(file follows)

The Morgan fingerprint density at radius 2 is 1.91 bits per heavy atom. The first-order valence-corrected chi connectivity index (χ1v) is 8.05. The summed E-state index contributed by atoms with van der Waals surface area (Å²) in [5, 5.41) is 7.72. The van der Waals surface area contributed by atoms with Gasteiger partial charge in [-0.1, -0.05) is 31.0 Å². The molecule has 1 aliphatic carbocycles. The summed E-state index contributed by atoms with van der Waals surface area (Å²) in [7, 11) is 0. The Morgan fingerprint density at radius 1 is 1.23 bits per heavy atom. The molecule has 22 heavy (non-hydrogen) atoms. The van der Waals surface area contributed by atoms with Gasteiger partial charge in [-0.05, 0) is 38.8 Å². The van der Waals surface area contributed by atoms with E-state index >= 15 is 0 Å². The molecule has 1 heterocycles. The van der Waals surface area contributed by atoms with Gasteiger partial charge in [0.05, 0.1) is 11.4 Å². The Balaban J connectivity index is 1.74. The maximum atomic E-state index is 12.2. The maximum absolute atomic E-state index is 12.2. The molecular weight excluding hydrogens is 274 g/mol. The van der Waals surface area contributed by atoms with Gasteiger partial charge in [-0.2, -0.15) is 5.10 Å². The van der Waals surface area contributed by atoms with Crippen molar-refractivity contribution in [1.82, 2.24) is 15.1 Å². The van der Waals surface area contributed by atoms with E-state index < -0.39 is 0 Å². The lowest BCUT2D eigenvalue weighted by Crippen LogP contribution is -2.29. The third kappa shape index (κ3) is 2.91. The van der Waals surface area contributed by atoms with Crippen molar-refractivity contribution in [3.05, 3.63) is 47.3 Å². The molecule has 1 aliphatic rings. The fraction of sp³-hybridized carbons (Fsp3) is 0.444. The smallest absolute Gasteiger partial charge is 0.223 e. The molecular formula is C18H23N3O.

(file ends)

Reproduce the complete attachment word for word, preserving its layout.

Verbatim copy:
The Morgan fingerprint density at radius 2 is 1.91 bits per heavy atom. The first-order valence-corrected chi connectivity index (χ1v) is 8.05. The summed E-state index contributed by atoms with van der Waals surface area (Å²) in [5, 5.41) is 7.72. The van der Waals surface area contributed by atoms with Gasteiger partial charge in [-0.1, -0.05) is 31.0 Å². The molecule has 1 aliphatic carbocycles. The summed E-state index contributed by atoms with van der Waals surface area (Å²) in [7, 11) is 0. The Morgan fingerprint density at radius 1 is 1.23 bits per heavy atom. The molecule has 22 heavy (non-hydrogen) atoms. The van der Waals surface area contributed by atoms with Gasteiger partial charge in [-0.05, 0) is 38.8 Å². The van der Waals surface area contributed by atoms with E-state index >= 15 is 0 Å². The molecule has 1 heterocycles. The van der Waals surface area contributed by atoms with Gasteiger partial charge in [0.05, 0.1) is 11.4 Å². The Balaban J connectivity index is 1.74. The maximum atomic E-state index is 12.2. The maximum absolute atomic E-state index is 12.2. The molecular weight excluding hydrogens is 274 g/mol. The van der Waals surface area contributed by atoms with Gasteiger partial charge in [-0.2, -0.15) is 5.10 Å². The van der Waals surface area contributed by atoms with Crippen molar-refractivity contribution in [1.82, 2.24) is 15.1 Å². The van der Waals surface area contributed by atoms with E-state index < -0.39 is 0 Å². The lowest BCUT2D eigenvalue weighted by Crippen LogP contribution is -2.29. The third kappa shape index (κ3) is 2.91. The van der Waals surface area contributed by atoms with Crippen molar-refractivity contribution in [3.05, 3.63) is 47.3 Å². The molecule has 1 aliphatic rings. The fraction of sp³-hybridized carbons (Fsp3) is 0.444. The smallest absolute Gasteiger partial charge is 0.223 e. The molecular formula is C18H23N3O.